10 Best Tool Sets & Workbench for Kids Reviewed in 2019

Got a little handyperson on your hands? Kids love to be active, to touch, to play, and to try to fix. They’re especially likely to want to tinker if they’ve seen mom, dad, or another loved adult demonstrate handy skills. Get them started early with their very own kid-friendly toolkit. Does it ever hurt to have an extra pair of hands around the house? (Even if they’re just armed with plastic.) We’ve gathered ten of our favorite kits, sets, and workbenches below. Grab your favorite and get to work!

Last Updated:
By Angeline Mirenda:

Arming your little one with a good tool kit can help to expand their imagination and improve their hand-eye coordination. We’ve recently updated our guide and removed any underperforming products. We also replaced unavailable items with new, more easily accessible options.

Our Top 3 Picks

ToyVelt 68 Pc Set
  • ToyVelt 68 Pc Set
  • 4.4 out of 5
    Our rating
  • Electric Drill
  • Price: See Here
Take-Along Construction Kit
  • Take-Along Construction Kit
  • 4.5 out of 5
    Our rating
  • Sturdy Wooden Construction
  • Price: See Here
Kidzlane Durable Kit
  • Kidzlane Durable Kit
  • 4.5 out of 5
    Our rating
  • Safety goggles
  • Price: See Here

Criteria Used in Evaluation of the Best Tool Sets & Workbench for Kids

The tools on our list have many things in common. From high-quality materials to a wide range of specific tools, these sets have everything a child could want. While some sets have more pieces than others, every set comes with enough to challenge and encourage children. These sets aren’t just packed with junk either. They are the most popular and sought-after toolsets for kids on Amazon. They are all well-made and last for a very long time. These are not disposable toys. They grow with kids and are designed to withstand their rough play.

The tool sets on our list are designed for different age groups but they all keep kids engaged and actively playing. A nice feature about these sets is that they are simple toys that are incredibly educational. These toy tools are colorful and have a close resemblance to “grown-up” tools. Kids can use their tools to learn about colors, shapes and activate their imaginations.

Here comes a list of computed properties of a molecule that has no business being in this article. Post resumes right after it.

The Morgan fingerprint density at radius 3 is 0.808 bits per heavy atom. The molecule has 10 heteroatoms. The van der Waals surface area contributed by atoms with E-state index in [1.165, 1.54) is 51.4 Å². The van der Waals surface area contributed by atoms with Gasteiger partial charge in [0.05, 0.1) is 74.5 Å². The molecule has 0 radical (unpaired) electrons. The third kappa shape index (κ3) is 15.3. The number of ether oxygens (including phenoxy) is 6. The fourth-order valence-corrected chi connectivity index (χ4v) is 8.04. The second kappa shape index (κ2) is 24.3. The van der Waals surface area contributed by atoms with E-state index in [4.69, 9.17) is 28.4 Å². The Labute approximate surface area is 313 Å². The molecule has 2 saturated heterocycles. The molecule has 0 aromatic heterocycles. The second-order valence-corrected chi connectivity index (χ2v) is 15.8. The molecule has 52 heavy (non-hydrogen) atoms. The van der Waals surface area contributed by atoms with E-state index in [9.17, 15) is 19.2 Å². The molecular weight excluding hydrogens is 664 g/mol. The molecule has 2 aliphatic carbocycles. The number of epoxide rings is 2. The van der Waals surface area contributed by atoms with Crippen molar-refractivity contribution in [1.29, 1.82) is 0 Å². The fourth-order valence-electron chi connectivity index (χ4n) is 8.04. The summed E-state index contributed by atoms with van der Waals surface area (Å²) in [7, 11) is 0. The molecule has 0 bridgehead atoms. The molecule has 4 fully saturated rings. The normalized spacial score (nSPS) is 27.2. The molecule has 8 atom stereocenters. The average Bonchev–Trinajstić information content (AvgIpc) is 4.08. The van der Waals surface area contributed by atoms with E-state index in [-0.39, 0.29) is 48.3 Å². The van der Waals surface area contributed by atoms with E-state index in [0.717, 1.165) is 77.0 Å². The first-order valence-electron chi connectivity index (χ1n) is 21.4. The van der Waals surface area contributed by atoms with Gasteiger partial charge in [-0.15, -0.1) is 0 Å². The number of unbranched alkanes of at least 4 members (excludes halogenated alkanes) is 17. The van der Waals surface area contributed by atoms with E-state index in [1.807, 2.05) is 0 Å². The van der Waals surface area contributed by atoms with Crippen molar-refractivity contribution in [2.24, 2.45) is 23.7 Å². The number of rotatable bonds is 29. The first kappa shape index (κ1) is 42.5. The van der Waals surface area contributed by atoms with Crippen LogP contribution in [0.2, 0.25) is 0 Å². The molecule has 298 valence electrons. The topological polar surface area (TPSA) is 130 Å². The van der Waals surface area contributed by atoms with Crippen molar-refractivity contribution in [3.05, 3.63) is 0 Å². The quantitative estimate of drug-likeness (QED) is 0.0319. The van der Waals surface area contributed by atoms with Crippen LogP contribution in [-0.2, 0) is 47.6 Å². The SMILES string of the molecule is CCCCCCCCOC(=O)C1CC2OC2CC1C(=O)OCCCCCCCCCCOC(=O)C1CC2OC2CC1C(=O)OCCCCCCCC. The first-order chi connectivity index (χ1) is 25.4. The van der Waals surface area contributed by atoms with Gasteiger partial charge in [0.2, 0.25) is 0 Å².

There are a few kits on our list that look so good that they can stay on display long after the kid is grown up. Some of our toy kits are more for function, like the set in #5. It is a miniature version of real tools, no plastic here. They are so well-made, many parents admit they sometimes borrow tools from their child’s kit for quick fixes around the house.

Other kits are designed with nostalgia in mind such as #2, which is a prime example of a toolset that harkens back to a simpler time. It looks like an old-school toy that can be used as a display piece in the home. It looks like a great decoration piece in a holiday background. It can be the one toy that doesn’t end up getting recycled.

Crafty parents looking to actually build something with their kids often struggle to find real tools small enough to fit in their tiny hands. Most toys small enough are plastic or otherwise unsuited to actual crafting, instead relying on mimicry.

But not every child has the same level of skill with every tool. Hammers may be a gimme but pliers and wrenches tend to be more difficult to master. So we ensured that the toolkits like #4 on our list included a large selection of different tools. These tools encourage children to explore and discover the world of crafting and that every job has a tool.

We also realize that many families have children of different ages in the house. These families need toys that can challenge older children without exposing the younger ones to dangerous choking hazards. So we made sure to include kits like #7 and #9 that are designed with multiple ages in mind. These kits are safe for families with mixed-age children to use.


Frequently Asked Questions
Q: Why should children play with power tools?

A: Not all parents are comfortable with their kids using grown-up tools. Most parents are comfortable with their kids playing with toy tools.

Q: Which is best? The kids playing with toy tools or real tools?

A: When kids play with tools (real or toy) they start to develop their vocabulary, new actions, cause and effect, and a sense of empowerment. When kids help their parents pick up dirty messes, they get a sense of accomplishment because they feel helpful. Children learn by imitating parents. When they play correctly with their toys (real or fake) it’s important to show praise. Kids will feel included, empowered and they’ll become more responsible.